Is the “Lock” in the “Rock and Lock”, the straightening of the back knee?
I really like this segment, simple yet profound. Great instruction!
Great lesson, J. K. It’s simple to understand and execute, and will make it easy to coach the move.
Great stuff as usual JK. Been following you guys for awhile and really appreciate your willingness to share. I really like this article and when actually executing the “Rock and Lock” move I feel like it has provided more intrinsic feedback of the forward move than any other thing I’ve tried. I do need some help though. With locking the back knee and even going onto the back heel how does this square with an earlier article written by Chas that discusses the DIL which weights the instep of the back foot and creates a solid anchor? On the surface these seem like opposite ideas. Having read every single article you guys have put out I know I am missing (or over analyzing) something and you will help me with clarification. Thanks again.
Excellent question. I was hoping that someone would bring this up.
As a staff, we are constantly pushing. We push our players, each other, and our information. We are always checking and questioning even our own material in the hopes of finding a better way or maybe just adding on another idea to make the original thought more complete. The Double Inside Load is still very true and a HUGE part of being athletic in the swing. Keeping the DIL on the sway or “Rock” phase of what I am talking about is where that comes into play. If the player does not have a solid DIL, the back leg, knee, or body weight will be allowed to move over the back foot. This will put the hitter in a nonathletic and “stuck” position. This will lead to many other issues down the sequence.
Once the proper move forward starts, the “Lock” mechanism or straightening of the back leg, combined with a good DIL will allow for the hitter’s body to fall. The heel will be used in order to keep the DIL. So in essence the weight distribution on the back foot will just be more even between the ball and heel but still on the inside of the foot. Once the player develops the proper sequencing of these moves, they can begin to have a repeatable rhythm and tempo. In my opinion, this move is an advancement on an already great idea. Hope this cleared things up!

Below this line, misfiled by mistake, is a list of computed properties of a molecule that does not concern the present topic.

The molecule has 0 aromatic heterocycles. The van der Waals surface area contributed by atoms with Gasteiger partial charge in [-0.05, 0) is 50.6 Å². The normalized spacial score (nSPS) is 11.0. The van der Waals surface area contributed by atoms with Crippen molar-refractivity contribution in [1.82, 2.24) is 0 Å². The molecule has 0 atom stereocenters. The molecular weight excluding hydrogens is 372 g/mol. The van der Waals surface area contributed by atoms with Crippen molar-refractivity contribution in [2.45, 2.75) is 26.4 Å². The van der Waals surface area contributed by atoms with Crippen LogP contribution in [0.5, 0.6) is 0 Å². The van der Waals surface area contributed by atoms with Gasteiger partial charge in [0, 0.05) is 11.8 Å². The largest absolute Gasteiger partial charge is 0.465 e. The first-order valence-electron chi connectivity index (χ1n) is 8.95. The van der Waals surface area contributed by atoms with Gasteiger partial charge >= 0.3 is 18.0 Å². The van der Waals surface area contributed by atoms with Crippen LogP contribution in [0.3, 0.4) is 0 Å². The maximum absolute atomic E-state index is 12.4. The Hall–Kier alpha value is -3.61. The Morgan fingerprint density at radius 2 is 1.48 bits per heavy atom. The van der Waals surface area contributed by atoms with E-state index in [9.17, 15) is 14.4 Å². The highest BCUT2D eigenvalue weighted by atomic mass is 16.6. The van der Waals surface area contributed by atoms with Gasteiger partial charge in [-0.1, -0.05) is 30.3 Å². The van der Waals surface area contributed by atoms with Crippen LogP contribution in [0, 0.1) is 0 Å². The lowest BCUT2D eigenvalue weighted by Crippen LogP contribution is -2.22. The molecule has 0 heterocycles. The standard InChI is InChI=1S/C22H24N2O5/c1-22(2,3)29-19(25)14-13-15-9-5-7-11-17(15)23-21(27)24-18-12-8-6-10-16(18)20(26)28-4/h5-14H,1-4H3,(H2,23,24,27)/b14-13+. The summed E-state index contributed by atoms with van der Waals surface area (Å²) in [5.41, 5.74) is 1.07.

JK – I fear the Rock back – many hitters get stuck over the back foot. Here’s a technique I’ve used that I’d like your feedback – when we began working with Chas – we used a wedge on the back foot – this is like a Training aid that was called the power wedge (pitchers and hitters) – I don’t see it anymore – I see SKLZ has one for Golf – but better than the wedge was just keep your pinkie toe off the ground.
Lift the pinkie toe is on the back foot and only the pinkie toe is lifted so no weight can go there. It creates a wedge forcing you to go forward.
So now I cue the hitter – ‘lift your pinkie toe’ then they cannot rock back over their back foot.
Yes I have seen the “power wedge” device used before. Keeping the double inside load position with the back knee inside the back foot is they key. This can be done without the wedge but it can make it easier for some people. I think if the hitter is getting stuck on the back foot, they just need to practice keeping the DIL with a wedge or not, and make sure on the “rocking” phase they keep pressure on the inside of their back foot.
I like the cue your using for a younger player to give them the idea but I think explaining what actually needs to happen is better in the long run.
I really like the rock back. I think it creates optimal tempo and rhythm for a hitter and allows a more athletic move. Just picking up the front foot and moving forward is okay for a player just getting started who might be having issues with moving forward. This can sometimes just be too quick of a move and therefore getting the player down too early cause all sorts of other problems. Like Bautista, you can have a really high leg kick with a rock back as long as you keep the angle on the back side. They player just has to put the time in to master it. Like most things in life.
I never thanked you for the great reply.